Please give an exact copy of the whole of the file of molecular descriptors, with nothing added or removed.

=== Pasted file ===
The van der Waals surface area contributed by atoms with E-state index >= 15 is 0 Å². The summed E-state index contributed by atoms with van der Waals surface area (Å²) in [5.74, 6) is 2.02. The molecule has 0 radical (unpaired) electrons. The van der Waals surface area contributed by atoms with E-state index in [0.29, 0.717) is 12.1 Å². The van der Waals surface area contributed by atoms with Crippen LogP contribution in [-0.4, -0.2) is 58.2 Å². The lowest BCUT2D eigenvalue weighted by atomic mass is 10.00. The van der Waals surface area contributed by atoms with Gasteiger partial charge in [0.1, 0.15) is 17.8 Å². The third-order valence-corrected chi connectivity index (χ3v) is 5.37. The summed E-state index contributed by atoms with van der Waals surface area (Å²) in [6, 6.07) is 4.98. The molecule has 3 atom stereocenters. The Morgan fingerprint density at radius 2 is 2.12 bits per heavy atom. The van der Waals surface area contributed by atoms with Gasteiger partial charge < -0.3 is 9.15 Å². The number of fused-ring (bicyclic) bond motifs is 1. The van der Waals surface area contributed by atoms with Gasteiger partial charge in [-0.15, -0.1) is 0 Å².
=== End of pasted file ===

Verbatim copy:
The van der Waals surface area contributed by atoms with E-state index >= 15 is 0 Å². The summed E-state index contributed by atoms with van der Waals surface area (Å²) in [5.74, 6) is 2.02. The molecule has 0 radical (unpaired) electrons. The van der Waals surface area contributed by atoms with E-state index in [0.29, 0.717) is 12.1 Å². The van der Waals surface area contributed by atoms with Crippen LogP contribution in [-0.4, -0.2) is 58.2 Å². The lowest BCUT2D eigenvalue weighted by atomic mass is 10.00. The van der Waals surface area contributed by atoms with Gasteiger partial charge in [0.1, 0.15) is 17.8 Å². The third-order valence-corrected chi connectivity index (χ3v) is 5.37. The summed E-state index contributed by atoms with van der Waals surface area (Å²) in [6, 6.07) is 4.98. The molecule has 3 atom stereocenters. The Morgan fingerprint density at radius 2 is 2.12 bits per heavy atom. The van der Waals surface area contributed by atoms with Gasteiger partial charge < -0.3 is 9.15 Å². The number of fused-ring (bicyclic) bond motifs is 1. The van der Waals surface area contributed by atoms with Gasteiger partial charge in [-0.15, -0.1) is 0 Å².